10-4-2013By Marc Jayson Climaco
New Media Content Specialist
Human Rights First’s report, Convenient Targets, outlines steps the Obama Administration should take to oppose Russia’s antigay law. But some American Olympians, both current and former, aren’t leaving it to their government to speak out.
Nick Symmonds, Track Athlete
“As an American, I believe in freedom of speech and equality for all, and therefore disagree with the laws that Russia has put in place. Given that I am currently residing in London, I will say, once again, that our LGBT neighbors deserve all the same rights as the rest of us. However, as an American who is about to reside in Moscow for 12 days [for the track and field world championship], this will be the last time I will mention this subject.” (Source: The Denver Post)
Greg Louganis, Diver
“I can’t begin to imagine what it must be like for a gay athlete in Russia. It was hard enough to compete closeted representing the United States, a country that is considerably evolved on LGBT rights. It is unfathomable to consider what it’s like for the Russian athlete – knowing that if you were to come out you could lose everything you’ve worked your entire life to achieve and then on top of that to be considered a criminal. It is both heartbreaking and heinous” (Source: USA Today)
Megan Rapinoe, Soccer Player
“I hope everybody is rallying around this. I think it’s easy to focus on Russia as well as focusing on Russia we need to focus on the people it’s really affecting. I have a feeling that it’s not going to be the athletes that are the most affected by this law but the months leading up to the Russian games, and the months after the Russian games — what is the lgbt community subject to? To focus on that and I think lean in on Russia and put pressure on them to get rid of these laws which are absolutely inhumane.” (Source:MSNBC)
Bode Miller, Alpine Ski Racer
“I think it is absolutely embarrassing there are countries and people who are that intolerant or that ignorant. It’s not the first time. We have been dealing with human rights issues since there were humans. My main emotion when I hear and deal with situations like that is embarrassment. As a human being, I think it is embarrassing…There are politics in sport and athletics. They always are intertwined, even though people try to keep them separate. Asking an athlete to go somewhere and compete and be a representative of that philosophy and all the different crap that kind of goes along with it and then telling them they can’t tell them they express their views or they can’t say what they believe is pretty hypocritical and unfair.” (Source: Chicago Tribune)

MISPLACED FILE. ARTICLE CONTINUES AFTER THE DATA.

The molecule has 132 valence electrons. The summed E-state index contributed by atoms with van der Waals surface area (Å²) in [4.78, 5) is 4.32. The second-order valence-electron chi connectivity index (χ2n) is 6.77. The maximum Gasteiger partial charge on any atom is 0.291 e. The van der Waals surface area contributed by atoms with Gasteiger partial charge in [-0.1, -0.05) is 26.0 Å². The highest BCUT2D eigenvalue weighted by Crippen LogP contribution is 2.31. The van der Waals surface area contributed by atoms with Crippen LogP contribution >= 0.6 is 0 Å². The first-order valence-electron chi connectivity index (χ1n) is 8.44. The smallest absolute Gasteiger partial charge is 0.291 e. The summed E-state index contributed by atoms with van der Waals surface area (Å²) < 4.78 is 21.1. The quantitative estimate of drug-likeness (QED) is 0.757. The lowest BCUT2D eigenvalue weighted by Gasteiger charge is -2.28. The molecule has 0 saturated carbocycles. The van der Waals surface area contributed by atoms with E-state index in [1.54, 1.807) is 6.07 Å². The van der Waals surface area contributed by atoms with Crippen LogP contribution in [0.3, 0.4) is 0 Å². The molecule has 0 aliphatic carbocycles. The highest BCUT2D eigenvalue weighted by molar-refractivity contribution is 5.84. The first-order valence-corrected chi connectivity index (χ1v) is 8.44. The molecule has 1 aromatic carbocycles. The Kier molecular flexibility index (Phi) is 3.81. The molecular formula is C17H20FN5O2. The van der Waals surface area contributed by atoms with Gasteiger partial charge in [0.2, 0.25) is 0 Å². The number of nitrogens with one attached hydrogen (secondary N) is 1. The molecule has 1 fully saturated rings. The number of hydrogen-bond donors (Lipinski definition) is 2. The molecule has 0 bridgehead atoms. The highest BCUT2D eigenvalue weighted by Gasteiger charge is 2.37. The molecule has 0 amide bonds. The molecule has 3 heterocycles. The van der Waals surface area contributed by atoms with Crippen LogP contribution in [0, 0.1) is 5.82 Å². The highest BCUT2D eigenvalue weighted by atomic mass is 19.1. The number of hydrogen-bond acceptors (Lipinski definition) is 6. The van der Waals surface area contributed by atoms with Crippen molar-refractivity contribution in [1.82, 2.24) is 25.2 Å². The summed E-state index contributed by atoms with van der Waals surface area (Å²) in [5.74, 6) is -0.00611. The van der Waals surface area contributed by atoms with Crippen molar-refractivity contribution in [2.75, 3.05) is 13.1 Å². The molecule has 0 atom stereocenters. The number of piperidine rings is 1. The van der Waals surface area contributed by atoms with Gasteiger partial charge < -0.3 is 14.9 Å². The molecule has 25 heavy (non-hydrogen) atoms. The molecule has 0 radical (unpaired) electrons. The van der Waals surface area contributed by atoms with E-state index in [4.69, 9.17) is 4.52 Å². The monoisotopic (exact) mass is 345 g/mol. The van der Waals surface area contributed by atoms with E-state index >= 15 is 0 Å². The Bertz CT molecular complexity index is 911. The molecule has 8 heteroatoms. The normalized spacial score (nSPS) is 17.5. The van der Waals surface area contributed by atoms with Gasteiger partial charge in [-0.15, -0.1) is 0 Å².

Ashley Wagner, Figure Skater
“I firmly believe that your preferences don’t make you any less of a being. It’s not what defines you. It’s inconvenient to talk about. But it’s something I feel so strongly about.” (Source: Huffington Post)
Johnny Weir, Figure Skater
“In Russia, it’s very difficult to go against the government and to do something against the rules. People in the United States right now is focused on attacking Russia and they are loosing the point of attacking this [antigay] law. For me as an athlete—as someone who’s trained, lived, performed, and loved Russia for so long—it’s heartbreaking that my community is being suppressed in a country that I love so much. That I can be suppressed in a country that I love so much.” (Source:MSNBC)
Martina Navratilova, Tennis Player
“It is kind of frightening that people could agree that much on [Rusia’s antigay law] that. It just goes to show how totalitarian that country is because you can have a vote on that. I feel like Putin’s just trying to go against whatever the West is doing. If the West would be bad about gays, he would have gay marriage, but because the West is good with the gays — or getting better, he goes the other way. I couldn’t believe the masses of people who were out protesting against something that doesn’t affect them in any way. To really see real people that are so emotionally invested in denying you equality is really disconcerting.” (Source: The Advocate)
Seth Wescott, Snowboarder
“The human rights stuff that’s going on, there’s a potential for it to be an incredibly negatively-overshadowed Olympics. They’re [LGBT persons] wonderful human beings, and I think for them to be discriminated against is a crime.” (Source: ESPN)
Human Rights First’s Report
Read Human Rights First’s report, Convenient Targets: The Anti-“Propaganda” Law and the Threat to LGBT Rights in Russia.
The report notes that the Russian assault on LGBT rights is part of a broader crackdown on dissent that has its roots in the massive anti-government protests in 2011. Since then, President Putin has used repressive laws and law enforcement to try to weaken civil society, including government critics, human rights activists, independent journalists, whistle blowers, and now LGBT persons. The report also examines: violent hate crime against LGBT Russians; local laws banning homosexual propaganda, which were the precursors to the federal law; the evolution of the federal ban; prominent court rulings regarding LGBT rights; and the anti-propaganda law and the Sochi Olympics.